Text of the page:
A letter from my student: My friends called me early this morning saying that they heard reports on the radio and television that the Occupy Wall Street movement has been closed down and the police carried out a nightly raid on Zuccotti Park (also known as the Freedom Plaza), “cleaning out” the occupants from the territory.
This made me scared: Could it really be that we’ve been “cut off” from being able to disseminate materials? It turned out that it was true: the protestors were disbanded by the “broom” that was supposed to remove just bums and drug-addicts from the square. But apparently, they went into a rage.
To be frank, the drug-addicts and bums interfered with the movement, despite the cleanliness of the actual “occupants.” They smoked up the park so bad, you could get high just from walking by. We watched the veil of thick, milky white fog above the park. Our women, who were giving out flyers, breathed in so much pot smoke that they left there feeling sick. They were literally nauseous.
Bums and drug-addicts are also people, and everyone likes to eat for free, while the park had enough food for everyone. Everyone could receive three very nice meals a day, even the people just walking around, having nothing to do with the protests. And generally speaking, life in the camp was not bad at all—people feed you, clean up after you, and entertain you, the press interviews you, people bring you free clothing and money, and much more. You can’t see or get anything like it for free anywhere. And most important, you’re together with people! That’s why everyone is there—for the feeling of belonging and unity, the feeling that someone cares about you….
But all of this “communism” ended and the affluent, local residents rejoiced that the “mess” is finally over. Last night the police attacked the camp, and it was not smart to put up any resistance, to say the least. Of course, everyone was offended because they threw out all the belongings of the camp’s inhabitants, including a library of 500 rare, old and new books, tents, our time-tested table which we kept in the library, and much more.
Cleaning is cleaning, and it was thorough, in a police kind of way. They don’t beat around the bush—there wasn’t much time till the morning. If they waited for everyone to finish packing up and leaving, they wouldn’t have seen the end of it, and it’s more difficult to get a dirty job done in broad daylight….
Bloomberg, the city mayor, justified the cleaning by the fact that the occupants created unsanitary conditions in the park, which annoyed the park’s owners and also deprived regular citizens from the opportunity to enjoy the area and the chess games as before because lovers of this ancient intellectual game used to peacefully sit in the park and it was their place for socialization and recreation.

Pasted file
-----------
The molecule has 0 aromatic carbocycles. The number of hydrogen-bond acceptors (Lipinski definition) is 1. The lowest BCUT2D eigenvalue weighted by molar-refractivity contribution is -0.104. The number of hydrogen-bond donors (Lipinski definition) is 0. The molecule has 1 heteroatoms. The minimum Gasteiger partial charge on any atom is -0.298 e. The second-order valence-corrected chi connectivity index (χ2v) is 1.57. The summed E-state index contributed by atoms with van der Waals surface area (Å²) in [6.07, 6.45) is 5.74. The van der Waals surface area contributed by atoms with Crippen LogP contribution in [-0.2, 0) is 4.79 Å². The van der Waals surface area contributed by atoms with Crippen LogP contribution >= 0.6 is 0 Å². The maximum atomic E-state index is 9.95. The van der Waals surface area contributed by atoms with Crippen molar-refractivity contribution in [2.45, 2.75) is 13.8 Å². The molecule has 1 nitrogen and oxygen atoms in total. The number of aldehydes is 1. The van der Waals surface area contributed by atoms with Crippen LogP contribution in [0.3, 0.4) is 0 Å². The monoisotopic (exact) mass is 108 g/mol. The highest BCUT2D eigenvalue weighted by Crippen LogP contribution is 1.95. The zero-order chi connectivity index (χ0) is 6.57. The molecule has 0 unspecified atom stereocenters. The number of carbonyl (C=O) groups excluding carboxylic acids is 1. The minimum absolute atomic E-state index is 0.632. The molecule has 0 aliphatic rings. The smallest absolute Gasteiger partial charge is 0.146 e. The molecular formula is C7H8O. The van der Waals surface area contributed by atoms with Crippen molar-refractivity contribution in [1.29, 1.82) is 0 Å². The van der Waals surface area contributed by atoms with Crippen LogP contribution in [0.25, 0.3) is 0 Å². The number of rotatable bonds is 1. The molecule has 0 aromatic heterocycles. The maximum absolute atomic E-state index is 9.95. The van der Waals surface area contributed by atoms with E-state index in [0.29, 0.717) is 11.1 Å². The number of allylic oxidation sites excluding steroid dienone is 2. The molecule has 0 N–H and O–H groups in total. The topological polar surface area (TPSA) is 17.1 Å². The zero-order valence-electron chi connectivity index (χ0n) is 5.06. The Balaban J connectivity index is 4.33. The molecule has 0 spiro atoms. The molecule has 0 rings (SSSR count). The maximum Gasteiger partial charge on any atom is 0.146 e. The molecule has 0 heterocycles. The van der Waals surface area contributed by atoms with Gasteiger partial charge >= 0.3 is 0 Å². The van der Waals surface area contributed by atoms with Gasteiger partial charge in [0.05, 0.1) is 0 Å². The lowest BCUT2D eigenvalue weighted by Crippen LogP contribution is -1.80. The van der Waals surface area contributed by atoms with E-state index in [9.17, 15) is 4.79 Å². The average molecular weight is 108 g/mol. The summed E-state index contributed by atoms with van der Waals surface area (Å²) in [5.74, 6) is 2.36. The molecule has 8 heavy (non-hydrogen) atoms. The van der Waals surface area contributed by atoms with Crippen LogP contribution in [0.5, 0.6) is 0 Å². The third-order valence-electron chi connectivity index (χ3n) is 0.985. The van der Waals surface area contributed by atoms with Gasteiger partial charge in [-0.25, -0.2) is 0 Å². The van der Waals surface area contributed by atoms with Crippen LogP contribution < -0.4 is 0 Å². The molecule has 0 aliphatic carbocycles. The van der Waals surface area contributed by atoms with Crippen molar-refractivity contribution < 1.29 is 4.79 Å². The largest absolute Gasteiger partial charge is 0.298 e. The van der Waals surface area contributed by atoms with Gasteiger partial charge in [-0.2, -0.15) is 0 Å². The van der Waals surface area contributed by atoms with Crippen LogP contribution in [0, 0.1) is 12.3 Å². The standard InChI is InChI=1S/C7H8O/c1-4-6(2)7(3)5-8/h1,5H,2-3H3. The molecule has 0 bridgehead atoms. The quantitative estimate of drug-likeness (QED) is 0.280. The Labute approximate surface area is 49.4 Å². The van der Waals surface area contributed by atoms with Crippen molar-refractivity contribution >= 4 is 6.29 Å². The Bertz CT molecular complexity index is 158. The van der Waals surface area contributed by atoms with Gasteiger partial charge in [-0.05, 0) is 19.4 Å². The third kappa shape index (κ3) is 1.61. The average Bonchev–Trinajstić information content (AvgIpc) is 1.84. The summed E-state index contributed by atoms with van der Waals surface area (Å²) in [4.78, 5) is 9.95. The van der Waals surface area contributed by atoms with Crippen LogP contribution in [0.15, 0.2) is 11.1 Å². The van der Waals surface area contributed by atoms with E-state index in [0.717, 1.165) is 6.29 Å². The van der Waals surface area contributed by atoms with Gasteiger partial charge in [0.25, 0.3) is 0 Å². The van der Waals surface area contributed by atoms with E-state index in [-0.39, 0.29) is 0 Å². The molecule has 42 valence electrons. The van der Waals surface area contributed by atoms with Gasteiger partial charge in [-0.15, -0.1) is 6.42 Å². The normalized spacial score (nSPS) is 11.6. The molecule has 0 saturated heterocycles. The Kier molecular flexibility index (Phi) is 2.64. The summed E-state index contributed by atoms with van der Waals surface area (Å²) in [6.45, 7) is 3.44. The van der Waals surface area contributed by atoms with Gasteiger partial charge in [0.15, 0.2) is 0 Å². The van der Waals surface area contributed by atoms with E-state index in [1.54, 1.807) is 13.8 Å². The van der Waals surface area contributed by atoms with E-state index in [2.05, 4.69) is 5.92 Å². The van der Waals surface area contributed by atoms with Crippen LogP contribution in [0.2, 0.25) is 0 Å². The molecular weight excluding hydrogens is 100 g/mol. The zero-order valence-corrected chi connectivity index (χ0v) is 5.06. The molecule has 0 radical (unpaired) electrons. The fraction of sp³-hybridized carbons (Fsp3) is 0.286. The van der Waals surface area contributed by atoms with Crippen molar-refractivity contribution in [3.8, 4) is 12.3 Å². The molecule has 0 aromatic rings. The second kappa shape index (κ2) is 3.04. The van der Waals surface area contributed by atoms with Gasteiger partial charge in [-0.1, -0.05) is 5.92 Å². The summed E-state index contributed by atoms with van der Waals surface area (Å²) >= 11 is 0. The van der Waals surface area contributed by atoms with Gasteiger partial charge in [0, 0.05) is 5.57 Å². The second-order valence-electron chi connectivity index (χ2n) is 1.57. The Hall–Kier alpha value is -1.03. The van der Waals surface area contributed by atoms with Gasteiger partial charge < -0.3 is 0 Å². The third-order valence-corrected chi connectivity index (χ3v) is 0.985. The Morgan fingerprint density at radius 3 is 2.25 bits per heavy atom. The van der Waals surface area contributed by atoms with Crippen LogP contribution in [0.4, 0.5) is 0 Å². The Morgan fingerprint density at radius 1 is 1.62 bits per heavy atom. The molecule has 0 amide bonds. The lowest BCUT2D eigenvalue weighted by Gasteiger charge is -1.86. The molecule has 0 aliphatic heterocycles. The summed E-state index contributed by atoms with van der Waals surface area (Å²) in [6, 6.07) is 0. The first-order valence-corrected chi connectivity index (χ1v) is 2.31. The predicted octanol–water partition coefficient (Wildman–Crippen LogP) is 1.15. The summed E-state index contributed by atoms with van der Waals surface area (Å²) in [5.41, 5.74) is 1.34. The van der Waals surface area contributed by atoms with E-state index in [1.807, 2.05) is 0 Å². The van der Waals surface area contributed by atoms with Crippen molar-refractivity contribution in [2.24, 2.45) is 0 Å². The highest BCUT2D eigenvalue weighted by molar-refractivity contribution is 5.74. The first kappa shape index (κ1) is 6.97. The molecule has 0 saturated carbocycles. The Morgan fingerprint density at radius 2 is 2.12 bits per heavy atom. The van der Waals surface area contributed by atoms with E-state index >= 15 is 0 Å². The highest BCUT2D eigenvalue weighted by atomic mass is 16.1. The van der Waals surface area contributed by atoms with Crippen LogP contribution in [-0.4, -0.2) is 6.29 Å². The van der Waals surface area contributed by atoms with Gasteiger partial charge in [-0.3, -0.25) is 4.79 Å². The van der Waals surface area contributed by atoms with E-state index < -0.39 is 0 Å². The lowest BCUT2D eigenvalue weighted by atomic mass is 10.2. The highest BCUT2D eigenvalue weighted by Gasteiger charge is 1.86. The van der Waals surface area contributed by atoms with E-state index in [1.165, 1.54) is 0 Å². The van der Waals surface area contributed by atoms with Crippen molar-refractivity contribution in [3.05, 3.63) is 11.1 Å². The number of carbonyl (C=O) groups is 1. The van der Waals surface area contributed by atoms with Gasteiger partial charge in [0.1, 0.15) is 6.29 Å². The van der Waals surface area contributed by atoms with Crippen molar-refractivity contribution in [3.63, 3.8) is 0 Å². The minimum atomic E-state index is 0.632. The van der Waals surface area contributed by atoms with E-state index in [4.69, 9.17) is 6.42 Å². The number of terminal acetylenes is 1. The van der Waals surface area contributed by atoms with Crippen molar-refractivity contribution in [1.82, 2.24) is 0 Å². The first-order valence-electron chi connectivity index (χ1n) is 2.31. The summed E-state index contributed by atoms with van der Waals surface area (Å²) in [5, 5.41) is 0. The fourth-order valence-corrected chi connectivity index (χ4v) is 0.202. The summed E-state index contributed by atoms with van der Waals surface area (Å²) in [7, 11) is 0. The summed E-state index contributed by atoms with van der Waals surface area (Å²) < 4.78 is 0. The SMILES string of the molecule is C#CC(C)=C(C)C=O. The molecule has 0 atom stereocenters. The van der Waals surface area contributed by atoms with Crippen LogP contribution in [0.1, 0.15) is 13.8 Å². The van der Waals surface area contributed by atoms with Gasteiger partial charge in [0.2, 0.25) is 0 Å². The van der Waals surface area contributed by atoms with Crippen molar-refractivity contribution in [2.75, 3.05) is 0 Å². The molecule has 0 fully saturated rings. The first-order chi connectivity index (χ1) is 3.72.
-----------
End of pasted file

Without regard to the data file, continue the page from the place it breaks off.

In the afternoon I managed to make my way to Wall Street and look at everything with my own eyes, when people left their workplaces and were on the way home. At 5pm things looked completely different already, compared to the quiet and order that the police had set up in the morning. The park was filled by thousands of people, occupants who returned to the square feeling hurt, offended, and angry.
This mass, consisting of different people that united into a single “body” over the last two months, rang out with outrage and scandal. “This is what a police state looks like! We will overcome!” and so on. These were no longer separate declarations of small groups and half-crazed fanatics, but one loud voice of a wounded creature whose home has been destroyed and who has no one to complain to.
A mass of people also crowded around the park to support the occupants, or just to watch what was happening. TV station and police helicopters hovered above the buildings, illuminating the crowd. The projectors from different sides of the street made the whole event look like a theatrical show unfolding on stage. And the police weren’t very aggressive, as if they’ve done their job and now they can rub their hands together. And at the end of the day, aren’t they the 99%? After an hour on Wall Street and hanging around the crowd, it became clear that “no one was going anywhere.”
The bums and drug-addicts probably won’t come back to the park. But the occupants are already there, along with those sympathizing with them. And we’re not out of the picture either: Today we managed to give out a few hundred flyers. The weather is unusually warm and the park is beautiful, resembling a golden and ruby colored forest… As if the Creator has put up “level 2 decorations” for us, like in a computer game. And I think we’re taking a sharper turn—“the 99% and us. Together!
What will happen on Wall Street and all the cities in America tomorrow is unpredictable for now. But one thing is clear: we HAVE TO UNITE if we want to go through this second level without losses, with the right calculation, and to give everyone who has “occupied” us (and it’s really so) a way to the Light and fulfillment.
The New York Times – http://www.nytimes.com/2011/11/16/nyregion/police-begin-clearing-zuccotti-park-of-protesters.html?pagewanted=1&ref=global-home